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I interviewed Indian Prime Minister Morarji Desai

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NOTES from 2007:

  1. The reporters and news anchors who were leaving the Prime Minister’s suite as I was going in included John Chancellor, Barbara Walters, Peter Jennings and Dan Rather. Other faces were familiar but we couldn’t put faces to names at the time. They all had come to ask Desai how India would vote regarding Nuclear Arms proliferation. Ironically, not only were they all scooted out when their time was up, he refused to reveal to them how India would vote whereas he explained his vote to me in detail.
  2. Though he refused to sign the agreement until the three major powers signed it, he did assure President Carter and the U.N. that India would “not manufacture or acquire nuclear weapons even if the rest of the world did so.”
  3. Desai is credited for having healed relations between India and Pakistan considerably. He did away with many of Indira Gandhi’s constitutional amendments which had stripped the rights of citizens and he made amendments which prevented any future government from misusing National Emergency. The Janata Party, however, was unstable and began to divide, hampering Desai’s effectiveness. Desai was too conservative for many. One journalist accused him of having secret dealings with the C.I.A. This was never proven and Desai denied it to his death but it damaged his reputation. He resigned from office and from politics in 1979.
  4. In the first draft of my article (the brief one) I left out Desai’s comment about the Jews under Hitler. James Ragsdale, the newspaper editor asked me why. I told him I left it out because I didn’t want to hurt or offend anyone. He pointed out that it was not my job to edit or censor the Prime Minister of India. My job was to report the experience. Give the reader the information and let them draw their own conclusions. Quite a teacher, that Mr. Ragsdale.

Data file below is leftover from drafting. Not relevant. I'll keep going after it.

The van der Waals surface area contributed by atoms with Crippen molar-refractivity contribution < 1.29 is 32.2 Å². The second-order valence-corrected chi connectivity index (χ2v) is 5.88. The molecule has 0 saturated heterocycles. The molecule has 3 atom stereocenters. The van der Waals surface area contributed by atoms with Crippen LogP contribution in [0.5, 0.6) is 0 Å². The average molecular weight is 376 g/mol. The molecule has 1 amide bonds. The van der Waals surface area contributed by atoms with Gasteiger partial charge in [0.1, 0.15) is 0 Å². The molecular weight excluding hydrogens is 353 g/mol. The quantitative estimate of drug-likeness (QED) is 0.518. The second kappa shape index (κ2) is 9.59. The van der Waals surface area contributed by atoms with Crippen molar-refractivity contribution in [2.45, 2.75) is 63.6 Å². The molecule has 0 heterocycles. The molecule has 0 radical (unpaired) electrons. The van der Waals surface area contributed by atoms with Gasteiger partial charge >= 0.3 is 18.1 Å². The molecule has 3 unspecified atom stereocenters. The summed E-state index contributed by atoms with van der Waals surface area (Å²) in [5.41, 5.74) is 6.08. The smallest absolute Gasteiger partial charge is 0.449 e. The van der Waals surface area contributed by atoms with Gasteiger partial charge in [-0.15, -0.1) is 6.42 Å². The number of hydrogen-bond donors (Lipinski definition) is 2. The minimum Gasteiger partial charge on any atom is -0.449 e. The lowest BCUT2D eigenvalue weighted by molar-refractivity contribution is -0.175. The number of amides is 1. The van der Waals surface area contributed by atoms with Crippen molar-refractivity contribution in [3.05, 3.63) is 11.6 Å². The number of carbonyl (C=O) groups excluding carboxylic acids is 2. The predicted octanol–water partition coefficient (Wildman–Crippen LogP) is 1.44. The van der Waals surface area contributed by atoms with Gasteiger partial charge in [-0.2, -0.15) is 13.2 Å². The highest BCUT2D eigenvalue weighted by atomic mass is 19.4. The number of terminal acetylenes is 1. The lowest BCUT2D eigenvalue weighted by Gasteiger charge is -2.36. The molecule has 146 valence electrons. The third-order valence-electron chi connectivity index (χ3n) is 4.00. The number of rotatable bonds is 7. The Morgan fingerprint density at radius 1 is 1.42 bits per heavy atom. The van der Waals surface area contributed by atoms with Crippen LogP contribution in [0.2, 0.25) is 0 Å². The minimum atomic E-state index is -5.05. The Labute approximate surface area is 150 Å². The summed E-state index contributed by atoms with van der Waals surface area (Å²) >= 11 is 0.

5. The most memorable aspect of Morarji Desai, which I under-appreciated at age 24, was his aura of serenity and kindness. At the beginning of our talk, I was very nervous. I was way over my head in this situation. When I looked at Desai, his entire demeanor somehow communicated that everything was fine… there was nothing to be nervous about.
  6. Throughout our talk, Desai’s frantic and nervous consulate aides were vying for his attention. Understandable, since our conversation had gone way beyond the three minutes that were scheduled. The aides’ body language was comical. While Desai was talking with me, an aide would pop out and move toward him with wringing hands, wearing a look that implied that the interruption was of grave importance and urgency. Desai would slowly and gently lift the flat of his hand toward the would-be interrupter who would melt apologetically into the background. Desai made that gesture with a kindness in his eyes. He did it with a look that said, “I appreciate your concern but I’m on top of this and everything is as it should be.”Nearly thirty years later, that aura is what I remember best about meeting Morarji Desai.On April 10, 1995, Morarji Desai died at the age of 99.


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